When press-fitting a dental device 320, for example, into a bore on the jaw, it may be desirable to make the fit between the surgical site and the press-fit implant very tight so that the dental device 320 can achieve the required degree of stability for immediate or early loading. To achieve the desired tight fit, it may be difficult to press-fit the dental device 320 into the bore by hand pressure alone. Therefore, a driver 300 may be used to apply pressure to properly press-fit the implant into the bore to achieve a tight fit. In contrast to osteotomes, the driver 300 is fastened directly to the dental device 320 or to an implant carrier, rather than to the jaw site. A single drill can be used to create a pilot hole, or bore, in the jaw and the tip 324 of an implant 320 can be placed into the hole. The driver 300 can be attached to the implant 320 on the end 322 that is opposite the apical tip 324 and a proximal portion or handle 310 of the driver 300 can then be struck with a mallet or other driving tool to deliver a greater force to the implant 320 than could be done by hand in order to achieve the tight fit with the hole. The driver 300 may have a bent portion 312 that extends to, and orients, the proximal portion 310. So configured, the proximal portion 310 is oriented in a certain position and direction (i.e., facially of the jaw) so that an object, such as the mallet, other tool, or even a person's hand has convenient access to the proximal portion 310 away from the area directly between the teeth and outside of the mouth where there is more space to maneuver. The coronal end 322 of the implant 320 may be flat to engage the driver 300 or may have a bore similar to bore 60 on the one-piece dental device 20 (FIG. 1) for receiving the driver 300.
Referring to FIGS. 7-10 and 13-23, implant devices also made of porous material as mentioned above are further provided with a shape to increase stability for early and long-term loading as well as to limit unintentional pull out of the implant devices. More specifically, while the implant devices may be generally or substantially cylindrical, in one form, a porous implant device 400 as shown in FIG. 18 has a body 402 that tapers inwardly as it extends from a coronal end portion 404 of the body 402 to an apical end portion 406 of the body 402. With this structure, the implant device 400 is configured to have the coronal end portion 404 with a larger width dimension than the width dimension of the apical end portion 406. This allows the implant device 400 to expand the bone as the body 402 is inserted into a bore that has a diameter smaller than the maximum width of the body 402, which forms an interference fit. Implant 340 (FIG. 7) also is provided with such an optional taper.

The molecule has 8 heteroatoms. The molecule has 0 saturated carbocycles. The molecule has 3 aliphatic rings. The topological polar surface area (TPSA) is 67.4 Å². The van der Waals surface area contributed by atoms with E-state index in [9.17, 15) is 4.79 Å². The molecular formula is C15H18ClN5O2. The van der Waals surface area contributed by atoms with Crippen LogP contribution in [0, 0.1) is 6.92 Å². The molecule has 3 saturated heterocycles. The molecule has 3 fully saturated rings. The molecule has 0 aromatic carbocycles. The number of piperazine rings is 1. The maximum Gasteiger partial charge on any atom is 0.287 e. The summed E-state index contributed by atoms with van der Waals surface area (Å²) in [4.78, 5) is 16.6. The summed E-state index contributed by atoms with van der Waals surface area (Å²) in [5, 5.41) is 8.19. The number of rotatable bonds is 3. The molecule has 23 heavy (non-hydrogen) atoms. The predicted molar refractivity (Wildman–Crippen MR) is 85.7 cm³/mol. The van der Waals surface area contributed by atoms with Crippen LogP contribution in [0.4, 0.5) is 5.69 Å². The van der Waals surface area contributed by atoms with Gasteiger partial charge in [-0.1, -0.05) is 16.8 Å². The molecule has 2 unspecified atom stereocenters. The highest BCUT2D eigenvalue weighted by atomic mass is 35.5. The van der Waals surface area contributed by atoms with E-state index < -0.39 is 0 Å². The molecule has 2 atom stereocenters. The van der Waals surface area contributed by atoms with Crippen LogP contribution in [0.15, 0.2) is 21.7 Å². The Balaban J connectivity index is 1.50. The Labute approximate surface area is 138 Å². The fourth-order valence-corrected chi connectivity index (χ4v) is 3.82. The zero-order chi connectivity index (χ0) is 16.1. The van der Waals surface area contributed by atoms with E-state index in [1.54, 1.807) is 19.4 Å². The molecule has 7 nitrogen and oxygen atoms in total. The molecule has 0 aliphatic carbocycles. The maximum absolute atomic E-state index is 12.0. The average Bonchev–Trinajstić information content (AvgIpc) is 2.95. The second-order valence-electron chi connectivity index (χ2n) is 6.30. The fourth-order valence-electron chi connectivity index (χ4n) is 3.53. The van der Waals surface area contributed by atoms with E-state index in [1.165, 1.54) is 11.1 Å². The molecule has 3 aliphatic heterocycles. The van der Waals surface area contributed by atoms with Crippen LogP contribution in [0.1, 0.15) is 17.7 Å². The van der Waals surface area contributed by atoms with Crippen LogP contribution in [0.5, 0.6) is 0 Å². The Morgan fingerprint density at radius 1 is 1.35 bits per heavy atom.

This tapered structure also provides a geometry that is closer to the geometry of the natural tooth. Thus, the slope of the taper may be customized to more closely match the slope of the natural tooth being replaced by the implant device 400. It will be understood that any of the forms of the implant device provided herein may have a taper that forms an interference fit.
Referring to FIGS. 7-8, additionally or alternatively, the implant devices may have an outer periphery shaped to restrict rotation of the implant device within a bore in the jaw bone to create a further interference fit. In one form, implant device 340 has a body portion or body 350 that generally defines a central, coronal-apical axis L1. The implant device 340 also has a porous portion 352 at the body 350 as described above. The porous portion 352 also is disposed at a non-circular, outer periphery portion 354 on the body 350. The non-circular outer periphery 354 at least extends generally around the coronal-apical axis L1. Thus, while the non-circular outer periphery 354 is at least partially made of the porous material, it is entirely made of the porous material in the illustrated form.